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Golf: Sam Snead still has one of game's smoothest swings. Just this month he shot a 73.


Even at 85, Sam Snead has one of the smoothest golf swings around and the eyes to go with it.

He bolted from his chair on several occasions last week prior to a dinner honoring past champions of the PGA Club Professional Championship in Pinehurst, N.C., explaining swing planes, stances, grips, why Tiger Woods has struggled some recently and why Tom Lehman pulled his approach shot on No. 17 into the water, costing him the U.S. Open title two weeks ago.

Snead was also watching Tom Kite hit his 3-wood on the practice tee a week prior to the Masters this year and noticed the 47-year-old collapsing his leg. Snead, nearly twice Kite's age, stepped in to give the leading career money winner a free lesson.

"I saw his leg twitch and I said, 'I bet this is what has been happening to Tom for quite some time now,"' Snead recalled. "When you get older you become more tense and you lose a certain amount of elasticity that you need.

"I said, 'Tom, would you try something. I said just relax as much as you can. Take that club and go hit that ball.' "

Kite began hitting the ball straight down the middle of the driving range.

"Same swing, but two different actions," Snead said. "You know he thanked me three times before he got off the tee . . . but most pros will not give another pro credit for helping them out. I don't know why. You tell me why."

Kite finished second to Woods a week later at the Masters thanks to Snead's help.

To say Snead lives and breathes the game of golf each passing minute would be an understatement. He is golf's national treasure, having won a remarkable 184 tournaments.

Snead was the first pro to shoot his age when he carded a 67 at the 1979 Quad Cities Open. At that time no one had heard of such a feat and PGA officials headed off to do some research.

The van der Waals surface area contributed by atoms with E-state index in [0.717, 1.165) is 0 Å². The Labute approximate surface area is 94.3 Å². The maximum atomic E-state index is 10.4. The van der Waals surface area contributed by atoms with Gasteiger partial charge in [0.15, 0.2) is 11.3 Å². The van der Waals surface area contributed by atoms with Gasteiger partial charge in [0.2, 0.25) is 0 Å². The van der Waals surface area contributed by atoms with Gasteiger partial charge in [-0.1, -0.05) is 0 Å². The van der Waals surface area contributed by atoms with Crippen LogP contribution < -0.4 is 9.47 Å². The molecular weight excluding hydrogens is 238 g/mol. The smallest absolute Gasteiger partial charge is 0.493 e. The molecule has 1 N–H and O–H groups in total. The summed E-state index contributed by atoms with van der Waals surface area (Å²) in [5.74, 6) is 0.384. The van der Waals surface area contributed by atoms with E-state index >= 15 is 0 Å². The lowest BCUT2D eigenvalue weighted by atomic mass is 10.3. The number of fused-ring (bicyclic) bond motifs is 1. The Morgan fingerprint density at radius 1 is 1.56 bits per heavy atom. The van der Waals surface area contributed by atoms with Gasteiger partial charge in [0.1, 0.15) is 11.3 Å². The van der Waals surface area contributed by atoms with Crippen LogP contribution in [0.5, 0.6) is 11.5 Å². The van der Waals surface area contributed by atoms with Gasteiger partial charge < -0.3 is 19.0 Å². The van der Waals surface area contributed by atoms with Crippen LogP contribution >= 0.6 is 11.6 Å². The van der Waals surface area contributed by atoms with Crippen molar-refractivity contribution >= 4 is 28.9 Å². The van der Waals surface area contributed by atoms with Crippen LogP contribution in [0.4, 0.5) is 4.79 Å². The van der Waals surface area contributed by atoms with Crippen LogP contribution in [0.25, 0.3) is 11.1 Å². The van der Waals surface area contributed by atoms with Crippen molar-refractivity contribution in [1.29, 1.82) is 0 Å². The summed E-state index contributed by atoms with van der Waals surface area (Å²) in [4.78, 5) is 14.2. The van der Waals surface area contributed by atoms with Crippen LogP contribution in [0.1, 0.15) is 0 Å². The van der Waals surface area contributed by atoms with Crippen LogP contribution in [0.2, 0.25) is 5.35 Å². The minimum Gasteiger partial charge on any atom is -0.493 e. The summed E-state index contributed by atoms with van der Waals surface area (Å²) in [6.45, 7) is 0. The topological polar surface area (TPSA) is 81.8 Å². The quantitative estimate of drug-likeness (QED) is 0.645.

Before they could confirm that Snead was indeed the first person to perform the feat on the PGA Tour, he shot a 66.

Matter of fact, just last weekend he shot a 73 at The Greenbrier resort. Snead was mad, saying he three-putted several times.

During his day he often drove more than 300 yards, and with today's equipment, still averages around 250 yards off the tee.

Snead doesn't get to play nearly as much golf as he would like, saying there aren't many pigeons around anymore, referring to his dead friends.

"I'll go down and hit a few balls but there's nobody to play with anymore. I help people out a little bit but they don't want to play with me," he said.

"I'm at the stage right now where I can start playing, I've found a few flaws that have crept in," Snead added.

Snead was joking, of course, saying he doesn't have a desire to lace up the golf shoes for one more tournament, even if it is on the Senior PGA Tour.

"You see, my game is not that sharp," he said.

When reminded he shot a 73 this week, Snead responded: "A 73, that ain't going to buy you (anything). You aren't going to do anything with a 73. I watch."

Most of Snead's time these days is spent with his 14-year-old Golden Retriever Meister, who wakes his master each morning at 6 a.m. and who Snead calls the best ball fetcher this side of the Mississippi River.

Meister rides along with Snead in his golf cart and doesn't let his master lose too many balls in the woods.

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